COMMUNITY EQUITABLE LIEN ON A SOLE AND SEPARATE BUSINESS

COMMUNITY EQUITABLE LIEN ON A SOLE AND SEPARATE BUSINESS

Under Arizona law, generally a business or interest that you have in a business that you acquired or owned prior to the marriage is your sole and separate property and continues to be so even during the marriage absent any unusual or unique circumstances.

In the simplest terms, this means if you owned your business or practice prior to the marriage, you continue to own it and your spouse has no legal ownership claim to it.

That’s the good news, BUT (unfortunately, there also seems to be a “but” when you are working with lawyers)…

The marital community (and your spouse by virtue of them being one-half of that community) may still have a legal, equitable interest in or lien against your business regardless of whether it is your sole and separate business which they have no actual ownership interest in.

In general, under Arizona law, all efforts made by either spouse during the marriage are presumed to be for the benefit of the marital community. So, your work, time and sweat that you spend in your sole and separate business to operate it and grow it is considered the “community’s time” – think of it as analogous to the scene in the movie Fast Times at Ridgemont High when Sean Penn’s surfer character, Jeff Spicoli, orders a pizza for himself and has it delivered in history class and the teacher tells him that the rest of the class is entitled to a slice of the pizza as it is “our time” so everyone is entitled to share in a pizza ordered on “our time” together.

If the business has increased in value:

The equitable interest or lien on a sole and separate business will only apply if there has been an increase in value of the sole and separate business during the marriage. Any increase attributable to the “community efforts” will be allocated or apportioned between the two spouses in a divorce. Rueschenberg v. Rueschenberg, 219 Ariz. 249, 254, 196 P.3d 852, 857 (App. 2008). Click here to read Court’s Opinion

If the business has been stagnant or decreased in value:

If the business has remained stagnant or actually decreased in value, there is no community lien. Using our pizza analogy above, if you came into the marriage with a single slice and you still have a single slice at the time of divorce, it’s still all yours and you don’t have to share any of it with your soon-to-be ex.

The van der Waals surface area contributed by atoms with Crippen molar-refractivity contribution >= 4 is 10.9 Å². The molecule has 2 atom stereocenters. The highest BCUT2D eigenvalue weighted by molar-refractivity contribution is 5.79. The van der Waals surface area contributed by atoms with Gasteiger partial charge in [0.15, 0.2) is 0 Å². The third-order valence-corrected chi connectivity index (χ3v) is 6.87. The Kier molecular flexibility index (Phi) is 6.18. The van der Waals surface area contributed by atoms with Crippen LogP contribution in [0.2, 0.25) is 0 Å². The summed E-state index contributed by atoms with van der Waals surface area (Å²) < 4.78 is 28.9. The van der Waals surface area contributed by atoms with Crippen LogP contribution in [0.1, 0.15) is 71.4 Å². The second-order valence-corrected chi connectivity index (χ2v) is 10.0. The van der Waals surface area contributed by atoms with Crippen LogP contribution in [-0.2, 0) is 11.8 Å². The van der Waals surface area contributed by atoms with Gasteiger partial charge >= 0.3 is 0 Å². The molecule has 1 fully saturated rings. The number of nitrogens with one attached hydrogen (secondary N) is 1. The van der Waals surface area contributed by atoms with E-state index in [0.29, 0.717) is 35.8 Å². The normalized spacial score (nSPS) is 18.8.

As you can imagine, issues regarding whether one spouse’s sole and separate business has increased in value over the life of the marriage and calculating the portion of any such increase attributable to “community efforts” are hotly contested, the subject of extensive argument and expert testimony during the divorce case, and can be extremely time-consuming and expensive.

An experienced attorney well versed in Arizona law on this topic can be invaluable in saving you not only time but money on this issue by guiding you to the right experts, countering the other side’s arguments, and achieving an appropriate resolution to the case.

Going through a divorce when you or your spouse have your own business can be complex and nerve-racking. Having an attorney who is experienced in dealing with these complicated issues is essential to protecting both the business and your peace of mind. If you would like to work with one of our experienced divorce attorneys, please call OWENS & PERKINS at480.994.8824 to schedule your free 30 minute consultation.

Categories: Family Law, Divorce, Blog

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